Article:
Youth from Koraput display theatre skills

Opportunity for drama enthusiasts as they take part in workshop with Surya Mohanty

By ANWESHA AMBALY in Bhubaneshwar
  • Published 16.06.16
A theatre workshop under way in Koraput. Telegraph picture

Bhubaneswar, June 15: Young theatre aspirants from Koraput district recently got the opportunity to hone their thespian talents at a month-long workshop conducted by veteran theatre activist Surya Mohanty at Sunabeda.

Around 20 schoolchildren between the ages of eight and 14 took part in the workshop, which included lessons on the basics of theatre.

Mohanty gave the youngsters a free hand to explore their creative pursuits with special focus on improvisational theatre.

The workshop focussed on improvising facial expressions and voice modulation, apart from boosting the confidence of the child artistes.

"Taking part in the workshop will be a confidence-building exercise for the youngsters. We are trying our level best to help them open up and shed their inhibitions," said Mohanty, who is an alumnus of the National School of Drama in Delhi.

At the production-oriented programme, the young artistes performed Bhut Nagri, a Hindi play by Gulshan Walia, which was translated into the Odia by Susant Routray. The play was staged in Sunabeda on June 11.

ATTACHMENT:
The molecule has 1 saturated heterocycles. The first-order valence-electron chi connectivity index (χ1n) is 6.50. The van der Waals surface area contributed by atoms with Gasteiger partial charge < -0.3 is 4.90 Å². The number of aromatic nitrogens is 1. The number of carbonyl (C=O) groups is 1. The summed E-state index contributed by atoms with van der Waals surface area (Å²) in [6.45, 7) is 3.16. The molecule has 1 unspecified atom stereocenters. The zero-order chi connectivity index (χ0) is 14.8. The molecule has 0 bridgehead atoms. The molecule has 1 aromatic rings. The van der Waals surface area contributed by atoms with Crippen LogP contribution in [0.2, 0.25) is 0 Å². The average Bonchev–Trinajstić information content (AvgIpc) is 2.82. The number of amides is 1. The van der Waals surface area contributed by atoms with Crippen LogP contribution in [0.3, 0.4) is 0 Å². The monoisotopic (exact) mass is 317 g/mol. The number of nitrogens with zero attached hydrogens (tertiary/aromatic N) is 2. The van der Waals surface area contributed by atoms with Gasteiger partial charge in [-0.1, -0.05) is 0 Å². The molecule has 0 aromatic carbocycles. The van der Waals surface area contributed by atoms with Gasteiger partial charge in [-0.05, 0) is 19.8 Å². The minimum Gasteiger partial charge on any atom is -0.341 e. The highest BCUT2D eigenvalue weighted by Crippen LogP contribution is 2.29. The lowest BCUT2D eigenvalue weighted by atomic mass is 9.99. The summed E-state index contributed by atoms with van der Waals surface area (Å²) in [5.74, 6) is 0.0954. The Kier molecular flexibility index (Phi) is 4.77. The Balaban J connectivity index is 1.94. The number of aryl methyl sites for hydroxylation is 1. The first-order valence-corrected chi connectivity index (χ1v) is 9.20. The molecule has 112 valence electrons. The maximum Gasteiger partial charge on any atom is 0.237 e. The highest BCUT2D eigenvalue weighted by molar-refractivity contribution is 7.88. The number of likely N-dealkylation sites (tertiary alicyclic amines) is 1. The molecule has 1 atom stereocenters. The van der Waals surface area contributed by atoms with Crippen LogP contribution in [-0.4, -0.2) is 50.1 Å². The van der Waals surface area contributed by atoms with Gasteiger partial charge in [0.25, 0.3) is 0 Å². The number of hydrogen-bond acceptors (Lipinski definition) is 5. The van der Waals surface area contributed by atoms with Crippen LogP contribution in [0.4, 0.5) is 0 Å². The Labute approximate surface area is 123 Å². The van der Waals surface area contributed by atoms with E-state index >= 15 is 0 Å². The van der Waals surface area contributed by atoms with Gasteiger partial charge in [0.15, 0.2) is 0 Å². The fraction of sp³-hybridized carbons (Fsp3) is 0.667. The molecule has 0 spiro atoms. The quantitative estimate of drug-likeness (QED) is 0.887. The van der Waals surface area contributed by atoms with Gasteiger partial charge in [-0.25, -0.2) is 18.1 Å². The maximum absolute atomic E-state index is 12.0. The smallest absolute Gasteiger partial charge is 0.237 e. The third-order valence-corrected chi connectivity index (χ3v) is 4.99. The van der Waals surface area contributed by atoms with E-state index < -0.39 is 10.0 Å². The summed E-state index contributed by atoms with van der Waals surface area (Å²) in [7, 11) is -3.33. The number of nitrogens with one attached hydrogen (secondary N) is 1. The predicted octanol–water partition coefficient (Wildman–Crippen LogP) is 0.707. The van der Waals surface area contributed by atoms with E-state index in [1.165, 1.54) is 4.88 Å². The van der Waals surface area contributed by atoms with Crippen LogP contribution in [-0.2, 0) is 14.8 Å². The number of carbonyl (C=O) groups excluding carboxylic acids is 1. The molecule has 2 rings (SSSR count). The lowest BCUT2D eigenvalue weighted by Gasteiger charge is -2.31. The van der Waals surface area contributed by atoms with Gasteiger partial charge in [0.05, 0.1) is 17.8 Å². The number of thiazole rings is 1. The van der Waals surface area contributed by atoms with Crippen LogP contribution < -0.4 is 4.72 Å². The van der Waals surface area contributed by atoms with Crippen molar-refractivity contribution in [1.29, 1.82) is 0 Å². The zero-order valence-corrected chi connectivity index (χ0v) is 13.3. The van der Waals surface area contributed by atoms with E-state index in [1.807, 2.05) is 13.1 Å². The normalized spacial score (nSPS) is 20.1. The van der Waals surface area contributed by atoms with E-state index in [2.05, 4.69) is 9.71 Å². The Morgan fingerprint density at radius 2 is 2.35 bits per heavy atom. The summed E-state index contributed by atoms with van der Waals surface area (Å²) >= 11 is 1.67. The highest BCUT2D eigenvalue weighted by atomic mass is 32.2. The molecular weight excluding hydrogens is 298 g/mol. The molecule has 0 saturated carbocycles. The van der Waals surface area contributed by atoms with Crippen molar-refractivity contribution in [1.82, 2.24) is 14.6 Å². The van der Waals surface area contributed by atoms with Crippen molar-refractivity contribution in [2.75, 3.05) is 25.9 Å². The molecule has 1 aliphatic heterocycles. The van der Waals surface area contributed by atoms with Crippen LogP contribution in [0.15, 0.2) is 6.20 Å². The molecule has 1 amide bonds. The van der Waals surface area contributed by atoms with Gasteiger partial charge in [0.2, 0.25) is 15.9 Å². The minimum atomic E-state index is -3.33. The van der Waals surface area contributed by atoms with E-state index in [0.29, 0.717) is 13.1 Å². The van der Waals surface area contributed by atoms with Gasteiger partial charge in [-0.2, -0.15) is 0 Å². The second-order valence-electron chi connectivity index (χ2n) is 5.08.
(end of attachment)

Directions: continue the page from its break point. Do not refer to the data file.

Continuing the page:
The workshop is being conducted jointly by Theatre Odisha, which is based in Sunabeda, and Mohanty's Mukti theatre group from Bhubaneswar.

A theatre workshop for adults is also being held. A group of two boys and two girls are working on a play - Purna Purusha - that has been adapted into the Odia from one of the plays written by veteran Hindi playwright Mohan Rakesh.

The participants are being given extensive lessons on designing the stage and script writing along with the intricacies of method acting. The play, which deals with the relationship between a man and woman, will be staged at Bhanja Kala Mandap in Bhubaneswar on June 23 and June 24.

"Theatre artistes from big cities have a lot of opportunities to showcase their talents but for youngsters in the hinterlands, such occasions are rare. So, we are conducting the workshop here following which they will stage the play before the urban crowd in the state capital. It will be a boost for their morale and they find a stage for their talents," Mohanty said.

Suman Khillo, a tribal girl from the adult group, said: "I could only speak in the local dialect of Koraput but, at the workshop, all of us learnt to speak in Odia. This will be really helpful for us."

The diploma engineer also said: "This is the first time that I am taking part in a theatre production. I have always been interested in acting."